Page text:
In the previous post Happy Scrum – A cognitive perspective , we examined the cognitive limitations experienced by humans, and how this reality causes problems with the Waterfall environment in the software development industry. So now what? We still have to deal with complex projects despite our limitations, don’t we?
Scrum is a superior approach because it provides a framework more attuned to our cognitive abilities. It presents a very different paradigm for managing complex projects. Instead of top-down control (through planning and upfront designs), Scrum allows control through self-organization and frequent feedback control loops. This not only impacts project success rates, but also impacts levels of frustration and satisfaction!
According to Hackman & Oldham (1980), job satisfaction is based on an employee’s feeling about specific job aspects such as co-worker relations, feedback, workload, pay, stress, working conditions, autonomy, supervision, promotional opportunities, and more. Let’s examine a few of these factors and see how Scrum contributes to success and satisfaction.
Autonomy is the degree or level of freedom and discretion an employee has over his or her job. Granting employees the freedom of ownership over their work may help raise worker satisfaction. Job satisfaction is gained when individuals know they are responsible for the outcome of their work. Employees who are not given decision-making autonomy tend to get bored quicker than those who are given autonomy.
The position of project manager is conspicuously absent on Scrum teams, a profound difference when compared to the traditional approach. Scrum preaches ‘self-organization’, so teams are expected to manage themselves. In Scrum Teams demonstrating efficiency, members can simply look at the task board and pick up the tasks that are suitable for them, instead of someone assigning them items. Teams distribute their own work; complex problems are solved through the synchronized actions of individuals.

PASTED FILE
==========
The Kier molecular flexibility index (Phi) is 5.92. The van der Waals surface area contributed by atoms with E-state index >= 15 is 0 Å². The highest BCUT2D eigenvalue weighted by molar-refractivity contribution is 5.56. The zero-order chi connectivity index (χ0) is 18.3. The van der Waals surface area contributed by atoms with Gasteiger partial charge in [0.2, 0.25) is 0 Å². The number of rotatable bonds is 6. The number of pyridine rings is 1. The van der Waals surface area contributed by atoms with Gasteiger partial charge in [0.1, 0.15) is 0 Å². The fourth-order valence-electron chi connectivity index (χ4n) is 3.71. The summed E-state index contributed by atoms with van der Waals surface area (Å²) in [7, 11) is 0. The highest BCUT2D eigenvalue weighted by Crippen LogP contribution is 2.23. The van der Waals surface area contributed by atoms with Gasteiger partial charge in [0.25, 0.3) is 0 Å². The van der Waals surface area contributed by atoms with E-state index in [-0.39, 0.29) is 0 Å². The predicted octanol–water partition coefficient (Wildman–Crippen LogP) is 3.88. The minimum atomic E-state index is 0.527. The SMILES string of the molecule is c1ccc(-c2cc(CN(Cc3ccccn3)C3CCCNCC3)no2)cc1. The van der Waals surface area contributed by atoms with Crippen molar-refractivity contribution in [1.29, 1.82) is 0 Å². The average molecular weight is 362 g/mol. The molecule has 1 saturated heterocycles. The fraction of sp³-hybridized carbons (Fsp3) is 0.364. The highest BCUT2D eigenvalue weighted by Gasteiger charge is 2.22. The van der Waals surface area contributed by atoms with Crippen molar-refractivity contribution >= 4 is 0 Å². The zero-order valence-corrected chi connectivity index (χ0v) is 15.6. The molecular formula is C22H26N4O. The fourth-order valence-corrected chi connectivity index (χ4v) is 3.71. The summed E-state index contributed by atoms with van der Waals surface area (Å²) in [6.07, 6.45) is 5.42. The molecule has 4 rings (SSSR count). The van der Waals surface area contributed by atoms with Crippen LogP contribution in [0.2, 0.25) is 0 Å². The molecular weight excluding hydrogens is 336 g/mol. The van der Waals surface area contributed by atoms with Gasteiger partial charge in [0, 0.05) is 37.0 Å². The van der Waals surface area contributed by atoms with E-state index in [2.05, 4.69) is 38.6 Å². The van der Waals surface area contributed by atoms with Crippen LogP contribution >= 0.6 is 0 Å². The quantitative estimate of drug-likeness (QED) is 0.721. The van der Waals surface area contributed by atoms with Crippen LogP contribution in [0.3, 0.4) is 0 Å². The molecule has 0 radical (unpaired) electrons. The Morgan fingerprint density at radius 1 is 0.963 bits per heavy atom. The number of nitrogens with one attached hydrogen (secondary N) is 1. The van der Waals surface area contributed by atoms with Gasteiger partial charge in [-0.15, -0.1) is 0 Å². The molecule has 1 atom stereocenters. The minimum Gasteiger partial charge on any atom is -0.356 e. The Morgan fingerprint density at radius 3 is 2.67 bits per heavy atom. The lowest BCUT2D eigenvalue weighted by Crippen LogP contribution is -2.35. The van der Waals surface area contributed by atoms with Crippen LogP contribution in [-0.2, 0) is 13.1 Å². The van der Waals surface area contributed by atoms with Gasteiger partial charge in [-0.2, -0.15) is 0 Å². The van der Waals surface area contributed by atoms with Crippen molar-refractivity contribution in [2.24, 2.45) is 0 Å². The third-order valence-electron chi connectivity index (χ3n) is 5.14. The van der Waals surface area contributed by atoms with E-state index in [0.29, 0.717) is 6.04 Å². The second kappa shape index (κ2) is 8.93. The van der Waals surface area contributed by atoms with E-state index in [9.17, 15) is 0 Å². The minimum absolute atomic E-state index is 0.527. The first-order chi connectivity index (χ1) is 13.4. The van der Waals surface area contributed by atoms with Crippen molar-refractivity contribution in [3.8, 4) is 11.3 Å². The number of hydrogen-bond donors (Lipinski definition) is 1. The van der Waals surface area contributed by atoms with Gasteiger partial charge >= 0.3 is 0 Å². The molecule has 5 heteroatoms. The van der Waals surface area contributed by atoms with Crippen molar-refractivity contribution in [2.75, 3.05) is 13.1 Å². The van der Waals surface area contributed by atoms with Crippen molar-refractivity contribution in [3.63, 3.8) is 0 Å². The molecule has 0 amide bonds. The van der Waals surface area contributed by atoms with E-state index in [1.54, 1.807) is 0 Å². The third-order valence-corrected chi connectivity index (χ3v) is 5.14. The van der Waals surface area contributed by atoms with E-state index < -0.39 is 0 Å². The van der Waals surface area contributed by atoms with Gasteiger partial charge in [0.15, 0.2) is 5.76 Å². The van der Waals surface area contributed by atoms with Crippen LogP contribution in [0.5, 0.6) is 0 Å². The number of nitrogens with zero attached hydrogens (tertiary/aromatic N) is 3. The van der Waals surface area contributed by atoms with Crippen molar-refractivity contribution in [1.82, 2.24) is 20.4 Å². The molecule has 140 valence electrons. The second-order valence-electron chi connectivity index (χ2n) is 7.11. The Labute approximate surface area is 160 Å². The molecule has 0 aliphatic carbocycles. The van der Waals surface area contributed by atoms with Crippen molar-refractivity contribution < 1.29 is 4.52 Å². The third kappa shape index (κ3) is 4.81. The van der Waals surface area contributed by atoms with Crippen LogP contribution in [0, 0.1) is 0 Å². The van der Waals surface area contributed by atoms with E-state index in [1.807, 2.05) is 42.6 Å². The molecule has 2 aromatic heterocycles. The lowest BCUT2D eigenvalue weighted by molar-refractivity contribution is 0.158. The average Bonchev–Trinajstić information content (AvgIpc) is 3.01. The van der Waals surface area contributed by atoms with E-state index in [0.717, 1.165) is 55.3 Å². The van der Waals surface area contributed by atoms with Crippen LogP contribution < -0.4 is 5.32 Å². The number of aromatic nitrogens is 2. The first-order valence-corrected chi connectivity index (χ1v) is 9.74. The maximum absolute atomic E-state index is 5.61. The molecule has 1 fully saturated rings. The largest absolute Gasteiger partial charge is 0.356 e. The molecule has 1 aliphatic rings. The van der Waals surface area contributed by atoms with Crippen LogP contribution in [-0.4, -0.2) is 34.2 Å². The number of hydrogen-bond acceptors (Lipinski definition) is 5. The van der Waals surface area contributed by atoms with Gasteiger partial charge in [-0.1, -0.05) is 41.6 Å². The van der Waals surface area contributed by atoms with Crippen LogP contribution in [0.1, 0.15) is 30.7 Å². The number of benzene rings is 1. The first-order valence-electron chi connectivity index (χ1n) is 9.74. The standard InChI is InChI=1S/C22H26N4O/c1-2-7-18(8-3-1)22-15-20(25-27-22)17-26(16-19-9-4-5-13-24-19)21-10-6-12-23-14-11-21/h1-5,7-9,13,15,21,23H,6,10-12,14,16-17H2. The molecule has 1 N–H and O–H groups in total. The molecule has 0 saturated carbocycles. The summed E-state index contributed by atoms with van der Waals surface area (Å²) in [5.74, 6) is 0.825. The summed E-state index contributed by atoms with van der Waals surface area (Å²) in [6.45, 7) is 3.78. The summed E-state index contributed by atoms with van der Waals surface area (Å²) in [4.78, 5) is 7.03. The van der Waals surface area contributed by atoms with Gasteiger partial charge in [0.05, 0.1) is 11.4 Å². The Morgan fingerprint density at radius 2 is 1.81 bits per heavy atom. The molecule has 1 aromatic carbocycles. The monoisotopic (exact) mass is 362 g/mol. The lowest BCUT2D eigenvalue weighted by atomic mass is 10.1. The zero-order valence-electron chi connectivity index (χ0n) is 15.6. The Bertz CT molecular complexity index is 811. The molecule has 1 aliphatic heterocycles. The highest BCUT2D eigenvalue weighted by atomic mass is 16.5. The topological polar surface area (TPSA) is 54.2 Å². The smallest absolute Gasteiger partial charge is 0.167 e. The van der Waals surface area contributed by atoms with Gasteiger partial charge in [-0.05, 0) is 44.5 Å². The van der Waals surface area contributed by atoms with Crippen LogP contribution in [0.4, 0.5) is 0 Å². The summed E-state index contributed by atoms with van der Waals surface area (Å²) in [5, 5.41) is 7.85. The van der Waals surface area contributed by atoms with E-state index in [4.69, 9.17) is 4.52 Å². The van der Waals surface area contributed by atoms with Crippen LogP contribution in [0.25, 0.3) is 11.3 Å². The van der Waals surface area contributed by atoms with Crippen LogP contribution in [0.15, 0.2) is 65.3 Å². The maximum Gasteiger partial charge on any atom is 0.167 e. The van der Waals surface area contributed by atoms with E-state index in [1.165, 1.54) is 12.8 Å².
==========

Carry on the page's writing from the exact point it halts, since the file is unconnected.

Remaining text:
At most workplaces, co-workers spend long hours together, so personal relationships develop among employees. This type of association can be vital for a company in terms of employee engagement as well as quality and efficiency of work.
The results of Putnam & Myers’ study (1998) demonstrate how co-workers in small groups finalize projects in less time due to the higher productivity of smaller groups compared to bigger groups. Cooperation in bigger teams is not as good as in smaller teams due to many factors, but the vital factor is that the co-workers in smaller groups “fulfill to a greater extent their psychological need of being accepted as a part of the group.”
The recommended size of a Scrum team is five to nine engineers, which is considered a small team. Such a team, according to Putnam and Myers, “significantly improves its productivity process through shorter development time and greater team effort.” Another reason smaller teams have higher productivity is the responsibility taken by individuals for the work of the whole team.
In addition, by performing the routine of daily meetings, each team member’s position is being evaluated. This permits them to get help when needed – resulting in increased levels of cooperation between team members.